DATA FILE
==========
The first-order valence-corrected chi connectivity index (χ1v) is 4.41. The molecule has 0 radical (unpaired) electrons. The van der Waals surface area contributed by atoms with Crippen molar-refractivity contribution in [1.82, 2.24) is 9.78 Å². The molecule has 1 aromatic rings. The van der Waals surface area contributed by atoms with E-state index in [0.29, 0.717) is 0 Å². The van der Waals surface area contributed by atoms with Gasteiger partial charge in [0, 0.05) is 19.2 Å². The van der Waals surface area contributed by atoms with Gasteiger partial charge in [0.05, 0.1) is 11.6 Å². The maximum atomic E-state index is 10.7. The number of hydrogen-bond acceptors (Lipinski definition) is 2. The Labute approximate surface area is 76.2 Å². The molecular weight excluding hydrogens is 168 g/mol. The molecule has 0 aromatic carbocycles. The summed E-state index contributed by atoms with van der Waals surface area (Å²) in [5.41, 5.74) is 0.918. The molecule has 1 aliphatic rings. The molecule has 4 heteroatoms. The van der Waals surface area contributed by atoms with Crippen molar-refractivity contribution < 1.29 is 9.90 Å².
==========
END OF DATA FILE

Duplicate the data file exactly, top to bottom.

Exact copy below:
The first-order valence-corrected chi connectivity index (χ1v) is 4.41. The molecule has 0 radical (unpaired) electrons. The van der Waals surface area contributed by atoms with Crippen molar-refractivity contribution in [1.82, 2.24) is 9.78 Å². The molecule has 1 aromatic rings. The van der Waals surface area contributed by atoms with E-state index in [0.29, 0.717) is 0 Å². The van der Waals surface area contributed by atoms with Gasteiger partial charge in [0, 0.05) is 19.2 Å². The van der Waals surface area contributed by atoms with Gasteiger partial charge in [0.05, 0.1) is 11.6 Å². The maximum atomic E-state index is 10.7. The number of hydrogen-bond acceptors (Lipinski definition) is 2. The Labute approximate surface area is 76.2 Å². The molecular weight excluding hydrogens is 168 g/mol. The molecule has 0 aromatic carbocycles. The summed E-state index contributed by atoms with van der Waals surface area (Å²) in [5.41, 5.74) is 0.918. The molecule has 1 aliphatic rings. The molecule has 4 heteroatoms. The van der Waals surface area contributed by atoms with Crippen molar-refractivity contribution < 1.29 is 9.90 Å².